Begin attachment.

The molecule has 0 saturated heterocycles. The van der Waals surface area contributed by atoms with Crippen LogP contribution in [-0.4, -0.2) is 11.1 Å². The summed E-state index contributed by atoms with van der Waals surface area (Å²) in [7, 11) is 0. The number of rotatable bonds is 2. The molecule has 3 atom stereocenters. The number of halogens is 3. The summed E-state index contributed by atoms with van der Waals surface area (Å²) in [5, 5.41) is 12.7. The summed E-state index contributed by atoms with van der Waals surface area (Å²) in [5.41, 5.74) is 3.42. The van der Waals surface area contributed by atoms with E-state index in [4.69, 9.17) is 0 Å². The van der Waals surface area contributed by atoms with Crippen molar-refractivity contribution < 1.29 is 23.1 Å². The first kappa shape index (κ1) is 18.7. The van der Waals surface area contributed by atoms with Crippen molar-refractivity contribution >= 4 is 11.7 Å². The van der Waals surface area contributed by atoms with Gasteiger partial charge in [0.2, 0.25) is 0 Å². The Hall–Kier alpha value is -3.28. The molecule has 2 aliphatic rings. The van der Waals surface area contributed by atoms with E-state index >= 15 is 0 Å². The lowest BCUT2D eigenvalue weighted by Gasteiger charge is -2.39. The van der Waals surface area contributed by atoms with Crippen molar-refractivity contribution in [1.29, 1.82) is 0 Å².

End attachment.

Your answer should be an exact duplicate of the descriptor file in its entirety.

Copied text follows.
The molecule has 0 saturated heterocycles. The van der Waals surface area contributed by atoms with Crippen LogP contribution in [-0.4, -0.2) is 11.1 Å². The summed E-state index contributed by atoms with van der Waals surface area (Å²) in [7, 11) is 0. The number of rotatable bonds is 2. The molecule has 3 atom stereocenters. The number of halogens is 3. The summed E-state index contributed by atoms with van der Waals surface area (Å²) in [5, 5.41) is 12.7. The summed E-state index contributed by atoms with van der Waals surface area (Å²) in [5.41, 5.74) is 3.42. The van der Waals surface area contributed by atoms with E-state index in [4.69, 9.17) is 0 Å². The van der Waals surface area contributed by atoms with Crippen molar-refractivity contribution < 1.29 is 23.1 Å². The first kappa shape index (κ1) is 18.7. The van der Waals surface area contributed by atoms with Crippen molar-refractivity contribution >= 4 is 11.7 Å². The van der Waals surface area contributed by atoms with Gasteiger partial charge in [0.2, 0.25) is 0 Å². The Hall–Kier alpha value is -3.28. The molecule has 2 aliphatic rings. The van der Waals surface area contributed by atoms with E-state index >= 15 is 0 Å². The lowest BCUT2D eigenvalue weighted by Gasteiger charge is -2.39. The van der Waals surface area contributed by atoms with Crippen molar-refractivity contribution in [1.29, 1.82) is 0 Å².